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Lifesaving heart surgery five decades ago inspires a gift of gratitude

Tom Anderson’s most vivid memories of campus are of walking across the Washington Avenue bridge with his mother while he was recovering from a risky open-heart surgery in 1963. (Photo: Jim Bovin)

Though Tom Anderson is a University of Minnesota alumnus (’80 B.S.), his most vivid memories of campus are from his childhood.

“What I remember is going on walks along River Road, in front of Coffman [Memorial] Union, across the bridge to Northrop Mall with my mom,” he says. “I remember that like it was yesterday.”

That’s because in the fall of 1963, Anderson spent about a month at the Variety Club Heart Hospital after having a risky open-heart surgery to repair his congenital atrial septal defect, which causes reduced oxygen in the body’s blood supply and gets progressively worse. At the time, even under the skilled care of the University team that pioneered the procedure, it carried a 50-50 chance of success.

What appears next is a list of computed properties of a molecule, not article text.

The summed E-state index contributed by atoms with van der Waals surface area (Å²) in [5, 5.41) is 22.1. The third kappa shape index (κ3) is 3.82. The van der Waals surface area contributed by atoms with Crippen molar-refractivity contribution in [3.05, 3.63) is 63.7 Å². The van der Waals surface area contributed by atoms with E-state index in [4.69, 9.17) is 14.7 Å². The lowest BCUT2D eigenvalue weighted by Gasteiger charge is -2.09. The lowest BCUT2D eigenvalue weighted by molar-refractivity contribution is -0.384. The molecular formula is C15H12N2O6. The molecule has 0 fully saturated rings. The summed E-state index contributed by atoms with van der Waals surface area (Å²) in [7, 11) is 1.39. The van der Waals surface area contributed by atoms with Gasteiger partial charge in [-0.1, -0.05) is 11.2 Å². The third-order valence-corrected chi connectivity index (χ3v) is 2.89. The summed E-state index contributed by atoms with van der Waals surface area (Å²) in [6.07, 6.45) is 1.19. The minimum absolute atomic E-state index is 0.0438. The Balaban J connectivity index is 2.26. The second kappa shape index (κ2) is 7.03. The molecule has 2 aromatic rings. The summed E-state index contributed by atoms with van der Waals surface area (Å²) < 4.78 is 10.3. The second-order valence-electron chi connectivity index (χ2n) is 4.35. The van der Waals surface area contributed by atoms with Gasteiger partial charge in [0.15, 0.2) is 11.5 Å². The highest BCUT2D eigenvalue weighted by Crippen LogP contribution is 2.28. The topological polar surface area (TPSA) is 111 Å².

Anderson’s parents debated about whether then-5-year-old Tom should have the surgery. But with faith and confidence in legendary University surgeon and innovator C. Walton Lillehei, M.D., Ph.D., they decided to go ahead with it.

People in his hometown of Alexandria, Minnesota, pitched in to help the family, raising the 30 pints of blood he needed to have the surgery. (“I still keep a list to this day of the people who did that, just to remind me that, as you go through life, you can’t do everything alone,” Anderson says.)

The surgery was success, and Anderson has gone on to lead a pretty normal life. “My mother always pushed me to do as much as I could,” he says of his childhood. “I can remember her saying, ‘Tom, you can do that. Dr. Lillehei says it may be harder for you, but he says you can do that.’”

Since then, Anderson has graduated from college, taken over as the fourth-generation owner of his family’s funeral business, gotten married, and fathered two sons. He runs 3 miles every other day to help keep his heart healthy.

And he considers Lillehei a major reason behind it all. “My life has been a gift from that man,” he says.

Anderson admits that he didn’t fully realize the profound effect that Lillehei and the University had on him until later in life. “There’s really nothing I can do to pay the University back, to pay Dr. Lillehei back,” he says.

So instead, he’s paying it forward. In Lillehei’s honor, on the 50th anniversary of his surgery, Anderson made a generous gift to the University’s Lillehei Heart Institute to help fund the exploration of other novel ideas—ideas like Lillehei had back in the 1950s that ended up saving Anderson’s life and the lives of countless others.

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